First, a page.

Russian rescue helicopters and ships searched for five missing seamen on Monday after a storm in the northern mouth of the Black Sea, while oil spilt from a sunken tanker coated birds in a black sludge.
Rescue officials said three people died in the storm that struck the narrow Kerch Strait between the Black Sea and the Azov Sea on Sunday, sinking a small oil tanker and at least four freighters and leaving other ships stranded on the shoreline.
Birds seeking shelter on the shore near the centre of the storm were covered in a treacly mixture of oil and seaweed -- the first evidence of what one Russian official called an environmental disaster.
At Novorossiisk, Russia's No. 2 port for exports of oil and oil products, officials had ordered tankers not to dock because a new storm was on its way. Reloading of oil from damaged tankers was also suspended in the Kerch Strait later on Monday.
The worsening weather was also hampering rescue operations, said Anatoly Yanchuk, a rescue department chief at Russia's Transport Ministry.
We will continue efforts to find those five missing, but the chances of finding them are now smaller, he told reporters in the port of Kavkaz overlooking the strait. The weather is worsening and the number of rescue vessels has been cut.
The oil spill came from the Volgoneft-139, a small Russian oil tanker which broke in two during the storm when it was off the Ukrainian port of Kerch.
Officials said it had spilled at least 1,300 tons of fuel oil. In cold weather, the thick, treacly substance may sink to the seabed instead of dispersing, making the clean-up harder.
The tanker was carrying 4,000 tons of fuel oil in total when it was hit by the storm. A spill of over 700 tons is considered large, but the biggest ones run into the tens or even hundreds of thousands.
At the coastal settlement of Ilyich, halfway between Kavkaz and Novorossiisk, about 100 workers were on the beach using shovels and a bulldozer to scrape globules of oil off the sand.
This oil came in last night, along a 13 km (8 miles) stretch, said Alexander Mikhalkov, a clean-up crew foreman.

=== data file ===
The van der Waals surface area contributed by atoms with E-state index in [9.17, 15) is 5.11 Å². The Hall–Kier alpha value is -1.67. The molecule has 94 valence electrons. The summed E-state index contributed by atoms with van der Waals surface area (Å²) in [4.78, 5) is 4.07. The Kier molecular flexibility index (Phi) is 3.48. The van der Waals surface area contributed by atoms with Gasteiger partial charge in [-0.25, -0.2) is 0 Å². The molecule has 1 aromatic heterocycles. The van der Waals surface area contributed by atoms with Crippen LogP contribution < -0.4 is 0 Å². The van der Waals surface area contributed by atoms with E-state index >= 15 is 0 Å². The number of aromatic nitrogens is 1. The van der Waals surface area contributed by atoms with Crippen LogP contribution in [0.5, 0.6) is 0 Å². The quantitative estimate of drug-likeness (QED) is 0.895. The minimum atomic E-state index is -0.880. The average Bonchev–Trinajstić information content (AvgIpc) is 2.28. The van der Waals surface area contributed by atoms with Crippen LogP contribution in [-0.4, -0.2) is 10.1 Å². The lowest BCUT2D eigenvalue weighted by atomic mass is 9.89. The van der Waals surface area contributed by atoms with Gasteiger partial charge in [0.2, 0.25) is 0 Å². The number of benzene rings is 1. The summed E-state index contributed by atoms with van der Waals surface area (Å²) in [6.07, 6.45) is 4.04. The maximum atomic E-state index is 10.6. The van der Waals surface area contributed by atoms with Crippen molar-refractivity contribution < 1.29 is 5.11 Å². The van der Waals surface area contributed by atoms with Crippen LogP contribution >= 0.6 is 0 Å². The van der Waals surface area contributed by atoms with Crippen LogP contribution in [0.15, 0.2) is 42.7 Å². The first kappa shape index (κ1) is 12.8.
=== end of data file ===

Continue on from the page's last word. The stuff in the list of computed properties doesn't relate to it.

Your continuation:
A flock of about 1,000 rails, a species of wetland bird, were huddled on the beach, unable to fly because their feathers were coated with oil. Some were unable to stand.
The spill raised questions about maritime safety in the Kerch Strait, a busy waterway which separates Ukraine's Crimea peninsula and southern Russia.
Ukrainian Prime Minister Viktor Yanukovich said that at the moment the slick was moving away from Ukraine, but measures should be taken to prevent future disasters.
In the Borsphorous Straits, it's not possible to use tankers which have no double hulls. How is the Kerch strait different? It isn't, he said at a news briefing in Kiev.
Environmental campaign group Greenpeace said the oil spill revealed the shortcomings of shipping safety in the region.
In Russia we do not have one hundred percent of our ships maintained in a suitable condition as is the practice in the West, Alexei Kiselyov, coordinator of Greenpeace Russia's anti-pollution campaigns, told Reuters.
In the last few days we have seen a very clear demonstration of that.
Oleg Mitvol, deputy head of Russia's environment agency Rosprirodnadzor on Sunday called the spill a very serious environmental disaster, he said on Sunday.
(Additional reporting by Vera Kalian, Dmitry Madorsky and Natalya Zinets, writing by Christian Lowe and Dmitry Solovyov; editing by Sami Aboudi)